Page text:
Basically what that means, is that I believe, all things being equal, responsible adults should be able to do whatever the hell they want to do, so long as nobody’s getting hurt, who isn’t paying extra

Sympathy for Paranoia

cat in the tin foil hat

The moon landing was faked by the U.S. government for propaganda purposes to win the Cold War. The terrorist attacks of 9/11 was actually an inside job as a pretext to go to war. Space aliens landed in Roswell, NM but the government has been covering it up. The Sandy Hook massacre was faked to increase support for new gun control laws; the “victims” were actually actors who are all alive and well today. The Illuminati is the secret entity which actually governs the whole world…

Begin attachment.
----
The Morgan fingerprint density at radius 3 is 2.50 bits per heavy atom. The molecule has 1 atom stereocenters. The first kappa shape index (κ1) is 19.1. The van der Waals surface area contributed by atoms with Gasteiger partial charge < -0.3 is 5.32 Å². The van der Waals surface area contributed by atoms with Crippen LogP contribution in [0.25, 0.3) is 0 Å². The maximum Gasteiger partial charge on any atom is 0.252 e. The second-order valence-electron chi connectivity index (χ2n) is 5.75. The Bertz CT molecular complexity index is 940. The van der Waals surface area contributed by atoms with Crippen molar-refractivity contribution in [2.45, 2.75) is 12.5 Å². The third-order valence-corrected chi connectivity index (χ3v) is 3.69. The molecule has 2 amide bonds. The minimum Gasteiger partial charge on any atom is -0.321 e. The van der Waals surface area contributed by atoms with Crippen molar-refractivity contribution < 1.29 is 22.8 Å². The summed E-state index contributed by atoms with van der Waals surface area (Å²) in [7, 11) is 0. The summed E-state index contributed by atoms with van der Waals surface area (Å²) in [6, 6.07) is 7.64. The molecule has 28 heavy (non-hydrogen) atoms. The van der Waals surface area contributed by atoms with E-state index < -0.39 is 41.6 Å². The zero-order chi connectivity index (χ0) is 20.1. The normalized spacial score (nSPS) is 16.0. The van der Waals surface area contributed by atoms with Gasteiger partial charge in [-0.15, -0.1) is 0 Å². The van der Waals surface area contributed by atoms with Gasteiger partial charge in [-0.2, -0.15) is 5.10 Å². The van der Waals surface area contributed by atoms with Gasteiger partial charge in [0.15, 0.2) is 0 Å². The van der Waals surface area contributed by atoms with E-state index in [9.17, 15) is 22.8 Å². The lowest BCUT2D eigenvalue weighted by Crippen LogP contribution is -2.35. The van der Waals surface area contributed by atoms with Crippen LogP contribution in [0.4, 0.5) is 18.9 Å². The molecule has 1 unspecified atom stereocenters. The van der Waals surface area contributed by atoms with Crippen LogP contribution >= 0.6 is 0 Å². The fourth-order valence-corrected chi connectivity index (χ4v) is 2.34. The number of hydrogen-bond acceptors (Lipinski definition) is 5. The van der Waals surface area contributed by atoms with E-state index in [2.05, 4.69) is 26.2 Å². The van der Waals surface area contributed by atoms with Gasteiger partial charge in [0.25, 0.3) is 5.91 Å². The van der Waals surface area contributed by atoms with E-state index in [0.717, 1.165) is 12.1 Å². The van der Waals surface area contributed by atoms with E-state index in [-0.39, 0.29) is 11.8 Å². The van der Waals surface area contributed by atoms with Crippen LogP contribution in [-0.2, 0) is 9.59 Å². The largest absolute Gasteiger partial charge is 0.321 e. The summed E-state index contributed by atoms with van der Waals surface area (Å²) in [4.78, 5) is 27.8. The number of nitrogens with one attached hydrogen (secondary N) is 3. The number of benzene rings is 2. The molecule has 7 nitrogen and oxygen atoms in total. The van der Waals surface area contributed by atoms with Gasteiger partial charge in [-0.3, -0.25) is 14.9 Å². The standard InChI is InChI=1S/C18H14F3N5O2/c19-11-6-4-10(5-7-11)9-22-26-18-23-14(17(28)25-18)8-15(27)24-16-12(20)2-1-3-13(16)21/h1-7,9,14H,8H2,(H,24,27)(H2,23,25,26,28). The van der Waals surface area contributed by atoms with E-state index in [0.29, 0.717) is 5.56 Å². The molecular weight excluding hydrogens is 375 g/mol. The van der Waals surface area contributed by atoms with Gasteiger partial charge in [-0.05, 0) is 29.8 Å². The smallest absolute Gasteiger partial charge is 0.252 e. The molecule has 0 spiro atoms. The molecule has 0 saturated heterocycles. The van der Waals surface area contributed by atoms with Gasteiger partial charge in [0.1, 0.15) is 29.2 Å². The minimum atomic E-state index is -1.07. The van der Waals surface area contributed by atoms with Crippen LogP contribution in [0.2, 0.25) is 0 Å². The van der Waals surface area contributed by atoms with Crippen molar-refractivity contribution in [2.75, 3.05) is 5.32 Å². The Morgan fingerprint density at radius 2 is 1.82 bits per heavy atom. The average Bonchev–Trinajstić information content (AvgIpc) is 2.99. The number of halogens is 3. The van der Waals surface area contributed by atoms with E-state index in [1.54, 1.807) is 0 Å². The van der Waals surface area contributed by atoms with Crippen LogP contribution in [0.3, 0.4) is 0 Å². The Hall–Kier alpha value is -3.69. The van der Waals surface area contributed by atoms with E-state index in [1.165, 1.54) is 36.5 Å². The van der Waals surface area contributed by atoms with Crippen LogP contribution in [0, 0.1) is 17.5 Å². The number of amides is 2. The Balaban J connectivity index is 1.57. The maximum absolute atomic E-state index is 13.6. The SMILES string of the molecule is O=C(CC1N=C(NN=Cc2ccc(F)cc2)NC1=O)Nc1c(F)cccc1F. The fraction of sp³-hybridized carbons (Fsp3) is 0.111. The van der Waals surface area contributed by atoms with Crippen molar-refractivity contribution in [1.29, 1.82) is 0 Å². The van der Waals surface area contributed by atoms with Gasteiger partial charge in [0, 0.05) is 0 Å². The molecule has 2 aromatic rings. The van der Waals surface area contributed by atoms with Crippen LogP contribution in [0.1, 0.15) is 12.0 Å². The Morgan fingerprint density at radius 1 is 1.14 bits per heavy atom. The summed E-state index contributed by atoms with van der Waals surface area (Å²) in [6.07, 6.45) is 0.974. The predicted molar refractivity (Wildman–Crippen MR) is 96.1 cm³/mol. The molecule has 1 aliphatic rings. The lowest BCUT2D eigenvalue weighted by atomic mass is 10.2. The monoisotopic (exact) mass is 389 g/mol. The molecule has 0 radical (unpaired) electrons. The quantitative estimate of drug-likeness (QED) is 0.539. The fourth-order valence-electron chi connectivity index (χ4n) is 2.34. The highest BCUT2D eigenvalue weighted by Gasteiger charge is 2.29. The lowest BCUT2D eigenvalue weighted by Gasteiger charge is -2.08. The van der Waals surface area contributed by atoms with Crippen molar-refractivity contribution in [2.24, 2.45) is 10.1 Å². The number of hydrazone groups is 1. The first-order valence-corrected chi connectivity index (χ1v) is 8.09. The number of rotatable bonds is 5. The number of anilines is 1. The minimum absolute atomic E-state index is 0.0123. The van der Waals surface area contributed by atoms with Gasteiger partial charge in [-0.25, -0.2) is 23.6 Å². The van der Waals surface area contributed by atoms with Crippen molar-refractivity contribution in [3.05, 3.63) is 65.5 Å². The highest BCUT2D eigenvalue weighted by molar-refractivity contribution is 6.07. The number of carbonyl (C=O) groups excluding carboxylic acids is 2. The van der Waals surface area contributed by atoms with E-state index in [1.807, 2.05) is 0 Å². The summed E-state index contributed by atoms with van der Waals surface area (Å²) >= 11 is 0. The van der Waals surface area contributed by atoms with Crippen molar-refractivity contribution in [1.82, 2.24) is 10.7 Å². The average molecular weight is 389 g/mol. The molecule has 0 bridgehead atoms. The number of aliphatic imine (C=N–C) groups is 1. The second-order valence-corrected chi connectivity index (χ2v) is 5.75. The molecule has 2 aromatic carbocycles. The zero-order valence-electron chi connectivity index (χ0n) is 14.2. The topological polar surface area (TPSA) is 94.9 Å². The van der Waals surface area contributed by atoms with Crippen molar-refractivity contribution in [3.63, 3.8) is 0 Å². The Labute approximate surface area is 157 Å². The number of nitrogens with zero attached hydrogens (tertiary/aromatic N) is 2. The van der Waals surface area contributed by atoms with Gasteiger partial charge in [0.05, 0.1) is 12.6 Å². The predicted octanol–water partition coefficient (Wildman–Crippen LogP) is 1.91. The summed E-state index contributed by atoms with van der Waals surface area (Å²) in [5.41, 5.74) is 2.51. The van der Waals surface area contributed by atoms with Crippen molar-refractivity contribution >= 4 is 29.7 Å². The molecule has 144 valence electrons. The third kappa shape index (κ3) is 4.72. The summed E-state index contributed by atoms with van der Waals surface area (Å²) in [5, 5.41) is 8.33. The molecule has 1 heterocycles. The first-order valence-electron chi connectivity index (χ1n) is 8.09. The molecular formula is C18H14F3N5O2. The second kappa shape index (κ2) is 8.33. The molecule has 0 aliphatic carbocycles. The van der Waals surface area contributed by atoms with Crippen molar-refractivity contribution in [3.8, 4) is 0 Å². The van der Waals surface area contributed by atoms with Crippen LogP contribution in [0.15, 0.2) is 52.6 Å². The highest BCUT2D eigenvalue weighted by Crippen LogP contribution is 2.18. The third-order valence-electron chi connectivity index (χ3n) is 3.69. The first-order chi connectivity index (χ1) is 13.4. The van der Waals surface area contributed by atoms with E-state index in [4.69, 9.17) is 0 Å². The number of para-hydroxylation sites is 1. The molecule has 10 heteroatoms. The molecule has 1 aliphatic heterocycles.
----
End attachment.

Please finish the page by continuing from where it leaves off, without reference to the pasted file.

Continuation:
The natural response to these statements is to say “these people are mad barking moonbats” and to keep ourselves as distant as possible from the people making them. Those of us in the liberty movement who want to be taken seriously are very quick to renounce anyone who is within six degrees of Alex Jones or anyone else who states any of the above. It’s difficult enough to be taken seriously about legalizing drugs, the non-aggression principle, free markets, and freedom of association; the last thing we need is to be lumped in with “those people.”

While it is very important to defend the “brand” of the liberty movement, it’s also important to recognize the reasons why people believe some rather nutty things.

[W]hen I say virtually everyone is capable of paranoid thinking, I really do mean virtually everyone, including you, me, and the founding fathers. As the sixties scare about the radical Right demonstrates, it is even possible to be paranoid about paranoids. – Jesse Walker, The United States of Paranoia: A Conspiracy Theory, (p. 24) (Read my book review here)